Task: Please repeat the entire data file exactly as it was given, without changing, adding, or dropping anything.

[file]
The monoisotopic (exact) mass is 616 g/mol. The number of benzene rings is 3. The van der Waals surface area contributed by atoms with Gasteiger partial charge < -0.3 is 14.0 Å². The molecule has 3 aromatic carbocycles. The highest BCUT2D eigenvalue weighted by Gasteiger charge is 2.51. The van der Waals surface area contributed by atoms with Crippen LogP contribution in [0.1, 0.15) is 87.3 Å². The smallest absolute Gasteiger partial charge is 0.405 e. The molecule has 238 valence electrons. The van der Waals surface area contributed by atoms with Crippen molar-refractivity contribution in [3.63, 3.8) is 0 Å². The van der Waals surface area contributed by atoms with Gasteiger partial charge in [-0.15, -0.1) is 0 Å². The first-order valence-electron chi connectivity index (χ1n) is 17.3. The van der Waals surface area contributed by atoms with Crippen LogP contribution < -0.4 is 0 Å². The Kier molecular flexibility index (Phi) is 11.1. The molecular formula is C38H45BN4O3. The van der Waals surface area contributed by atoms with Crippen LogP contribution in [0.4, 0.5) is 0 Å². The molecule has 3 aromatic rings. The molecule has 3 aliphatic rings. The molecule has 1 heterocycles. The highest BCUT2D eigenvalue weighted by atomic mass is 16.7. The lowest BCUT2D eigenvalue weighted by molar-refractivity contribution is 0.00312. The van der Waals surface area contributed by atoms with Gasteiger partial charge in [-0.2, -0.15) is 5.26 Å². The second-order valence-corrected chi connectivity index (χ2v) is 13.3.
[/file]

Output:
The monoisotopic (exact) mass is 616 g/mol. The number of benzene rings is 3. The van der Waals surface area contributed by atoms with Gasteiger partial charge < -0.3 is 14.0 Å². The molecule has 3 aromatic carbocycles. The highest BCUT2D eigenvalue weighted by Gasteiger charge is 2.51. The van der Waals surface area contributed by atoms with Crippen LogP contribution in [0.1, 0.15) is 87.3 Å². The smallest absolute Gasteiger partial charge is 0.405 e. The molecule has 238 valence electrons. The van der Waals surface area contributed by atoms with Crippen molar-refractivity contribution in [3.63, 3.8) is 0 Å². The van der Waals surface area contributed by atoms with Gasteiger partial charge in [-0.15, -0.1) is 0 Å². The first-order valence-electron chi connectivity index (χ1n) is 17.3. The van der Waals surface area contributed by atoms with Crippen LogP contribution < -0.4 is 0 Å². The Kier molecular flexibility index (Phi) is 11.1. The molecular formula is C38H45BN4O3. The van der Waals surface area contributed by atoms with Crippen LogP contribution in [0.4, 0.5) is 0 Å². The molecule has 3 aromatic rings. The molecule has 3 aliphatic rings. The molecule has 1 heterocycles. The highest BCUT2D eigenvalue weighted by atomic mass is 16.7. The lowest BCUT2D eigenvalue weighted by molar-refractivity contribution is 0.00312. The van der Waals surface area contributed by atoms with Gasteiger partial charge in [-0.2, -0.15) is 5.26 Å². The second-order valence-corrected chi connectivity index (χ2v) is 13.3.